Hisham, who sports a budding blonde beard, was about to enter university when the fighting that has engulfed Syria erupted in 2011....

In Khirbet al-Khaldiya, a makeshift camp near the Turkish border, Hisham shows off a nearly-dry rivulet of water, infested with fungi and insects, surrounded by a swarm of children, many of whom have contracted skin infections because of the dirty water.

Naida, 35, has seven young children. She bathes them in the infested water because the nearest clean water supply is several kilometers away.

"We pick herbs like mint and mallow in the countryside and we cook them. We don't have anything else to eat," she says.

"My husband used to work in a quarry, breaking stone, but now we have no more resources and no one to help us. Once we brought a kilo of potatoes per family -- how can we all live on a potato a week?">

1119 GMT: Aid. The World Food Programme is calling on the regime and insurgents to allow humanitarian aid to pass safely into conflict zones.

The group says it faces “enormous challenges” reaching areas of rural Damascus, Quneitra, Daraa, Deir Ezzor, Raqqa, and many parts of the north, particularly Aleppo and Idlib:

WFP’s Muhannad Hadi said:

It has become a struggle now to move food from one area to the other with our warehouses and trucks getting increasingly caught in the crossfire. We are sometime left with the difficult decision of calling off the dispatch of food to a place where we know there is dire need for it.

WFP food trucks have been stopped at checkpoints. Some have been forced to turn back, and some have been hijacked.

In March, three trucks, loaded with food for 17,000 people in Al Hassakeh, were looted by an armed group in rural Deir Ezzor.

0852 GMT: New Weapons. The Croatian-made RAK-12 rocket launcher, first noticed inside southern Syria by EA's James Miller this weekend, has now been spotted in Idlib Province a similar weapon is seen here, the Type 63, likely captured from the regime, near al-Fuah and Kefriya.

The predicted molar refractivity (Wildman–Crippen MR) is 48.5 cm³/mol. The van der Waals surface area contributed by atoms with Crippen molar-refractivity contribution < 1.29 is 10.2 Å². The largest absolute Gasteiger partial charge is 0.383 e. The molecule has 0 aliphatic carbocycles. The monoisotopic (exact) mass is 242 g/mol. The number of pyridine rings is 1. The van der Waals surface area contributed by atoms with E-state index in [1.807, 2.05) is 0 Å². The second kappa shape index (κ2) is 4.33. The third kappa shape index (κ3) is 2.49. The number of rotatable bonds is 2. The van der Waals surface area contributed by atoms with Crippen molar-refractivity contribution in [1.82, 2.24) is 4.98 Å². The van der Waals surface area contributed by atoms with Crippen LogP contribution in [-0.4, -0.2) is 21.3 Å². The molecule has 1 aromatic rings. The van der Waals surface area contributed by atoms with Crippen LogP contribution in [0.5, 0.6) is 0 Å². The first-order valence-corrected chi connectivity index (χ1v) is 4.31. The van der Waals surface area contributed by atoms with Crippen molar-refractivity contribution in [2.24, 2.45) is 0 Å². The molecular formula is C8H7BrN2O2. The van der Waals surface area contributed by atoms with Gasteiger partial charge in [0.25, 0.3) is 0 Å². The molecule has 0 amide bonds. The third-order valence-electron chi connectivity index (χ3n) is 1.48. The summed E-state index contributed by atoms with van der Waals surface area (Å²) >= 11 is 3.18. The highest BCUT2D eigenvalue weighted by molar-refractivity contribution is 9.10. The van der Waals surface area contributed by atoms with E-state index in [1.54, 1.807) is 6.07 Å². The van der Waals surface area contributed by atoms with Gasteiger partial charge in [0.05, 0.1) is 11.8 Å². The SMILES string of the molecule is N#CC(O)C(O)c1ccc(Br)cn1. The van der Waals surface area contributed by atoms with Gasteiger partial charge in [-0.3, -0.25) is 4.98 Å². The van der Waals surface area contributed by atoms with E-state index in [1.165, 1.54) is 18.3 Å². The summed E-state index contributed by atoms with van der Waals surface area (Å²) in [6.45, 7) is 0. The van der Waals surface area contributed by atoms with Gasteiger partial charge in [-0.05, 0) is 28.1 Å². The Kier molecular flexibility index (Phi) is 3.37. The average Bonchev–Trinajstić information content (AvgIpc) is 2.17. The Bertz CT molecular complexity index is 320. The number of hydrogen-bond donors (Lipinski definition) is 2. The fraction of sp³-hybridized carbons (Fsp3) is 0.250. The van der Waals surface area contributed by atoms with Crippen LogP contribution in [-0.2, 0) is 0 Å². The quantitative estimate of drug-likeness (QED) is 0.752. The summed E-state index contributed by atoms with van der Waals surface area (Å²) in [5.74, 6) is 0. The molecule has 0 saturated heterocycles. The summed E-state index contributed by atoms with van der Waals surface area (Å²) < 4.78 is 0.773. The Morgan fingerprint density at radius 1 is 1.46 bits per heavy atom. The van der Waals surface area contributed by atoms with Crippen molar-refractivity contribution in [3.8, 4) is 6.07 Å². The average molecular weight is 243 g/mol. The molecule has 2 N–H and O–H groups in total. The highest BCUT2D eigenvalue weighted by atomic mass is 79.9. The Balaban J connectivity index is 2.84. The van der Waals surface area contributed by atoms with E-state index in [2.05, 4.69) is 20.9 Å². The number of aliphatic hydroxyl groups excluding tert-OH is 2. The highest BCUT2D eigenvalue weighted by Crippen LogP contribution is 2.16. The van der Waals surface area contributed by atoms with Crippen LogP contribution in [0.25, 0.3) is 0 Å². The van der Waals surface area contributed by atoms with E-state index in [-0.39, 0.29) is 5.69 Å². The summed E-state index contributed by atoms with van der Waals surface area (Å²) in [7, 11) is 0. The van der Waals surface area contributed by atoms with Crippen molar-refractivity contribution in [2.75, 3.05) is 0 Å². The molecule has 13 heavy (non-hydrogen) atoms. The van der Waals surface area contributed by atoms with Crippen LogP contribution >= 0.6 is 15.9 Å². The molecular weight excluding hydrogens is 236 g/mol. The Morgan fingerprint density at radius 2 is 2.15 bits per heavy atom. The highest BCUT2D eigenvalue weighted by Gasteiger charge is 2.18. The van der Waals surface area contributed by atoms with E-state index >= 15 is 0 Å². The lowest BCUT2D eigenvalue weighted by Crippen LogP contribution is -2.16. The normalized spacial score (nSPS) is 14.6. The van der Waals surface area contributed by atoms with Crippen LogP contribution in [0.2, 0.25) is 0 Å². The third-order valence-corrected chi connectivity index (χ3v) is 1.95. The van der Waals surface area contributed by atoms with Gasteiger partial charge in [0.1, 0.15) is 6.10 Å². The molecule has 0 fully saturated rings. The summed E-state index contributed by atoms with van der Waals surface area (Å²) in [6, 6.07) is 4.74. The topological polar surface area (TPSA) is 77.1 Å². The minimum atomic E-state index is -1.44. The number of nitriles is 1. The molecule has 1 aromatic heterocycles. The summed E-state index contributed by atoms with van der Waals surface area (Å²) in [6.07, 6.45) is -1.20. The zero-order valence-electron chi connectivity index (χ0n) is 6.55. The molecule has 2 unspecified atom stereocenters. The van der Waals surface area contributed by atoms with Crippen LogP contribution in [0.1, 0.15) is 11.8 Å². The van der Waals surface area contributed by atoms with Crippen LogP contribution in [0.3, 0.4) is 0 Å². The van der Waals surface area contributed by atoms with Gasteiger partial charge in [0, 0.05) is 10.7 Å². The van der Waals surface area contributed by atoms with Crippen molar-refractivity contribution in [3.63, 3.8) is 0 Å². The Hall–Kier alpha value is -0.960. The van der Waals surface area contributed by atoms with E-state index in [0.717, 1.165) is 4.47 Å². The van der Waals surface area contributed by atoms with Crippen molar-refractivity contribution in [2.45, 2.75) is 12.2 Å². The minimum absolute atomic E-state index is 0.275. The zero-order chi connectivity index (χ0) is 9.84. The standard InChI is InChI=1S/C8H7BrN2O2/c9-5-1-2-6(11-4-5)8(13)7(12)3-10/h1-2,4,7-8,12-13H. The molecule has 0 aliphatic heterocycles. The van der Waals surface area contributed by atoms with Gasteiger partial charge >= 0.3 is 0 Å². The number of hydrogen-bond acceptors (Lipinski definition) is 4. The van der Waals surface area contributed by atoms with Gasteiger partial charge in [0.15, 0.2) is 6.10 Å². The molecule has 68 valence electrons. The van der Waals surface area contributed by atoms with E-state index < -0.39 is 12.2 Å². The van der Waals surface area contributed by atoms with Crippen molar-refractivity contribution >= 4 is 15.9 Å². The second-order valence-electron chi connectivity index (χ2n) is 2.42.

Insurgents of the Islamist faction Ahrar as-Sham say the system has been deployed in response to daily attacks from pro-regime militia on cities and towns in Idlib Province with rockets, mortar launchers, and artillery killing many civilians: "We bombed the Shabiha centers and Assad's forces in the towns of al-Fuah and Kefriya with rocket launchers and we succeeded in inflicting damage.

0523 GMT: Aleppo. News emerged throughout Monday of insurgent attacks in Syria's largest city.

The most dramatic footage came from the Central Prison, where videos showed the opposition using an anti-tank weapon or Howitzer. Insurgents of the Liwaa al Tawid Brigade, an Islamist faction working with but not part of the Free Syria Army also attacked the nearby Jandalla Roundabout, with video pointing to use of a tank.

The Local Coordination Committees claimed that 146 people were killed on Monday, including 55 in Damascus and its suburbs, 31 in Homs Province, 25 in Idlib Province, and 18 in Aleppo Province.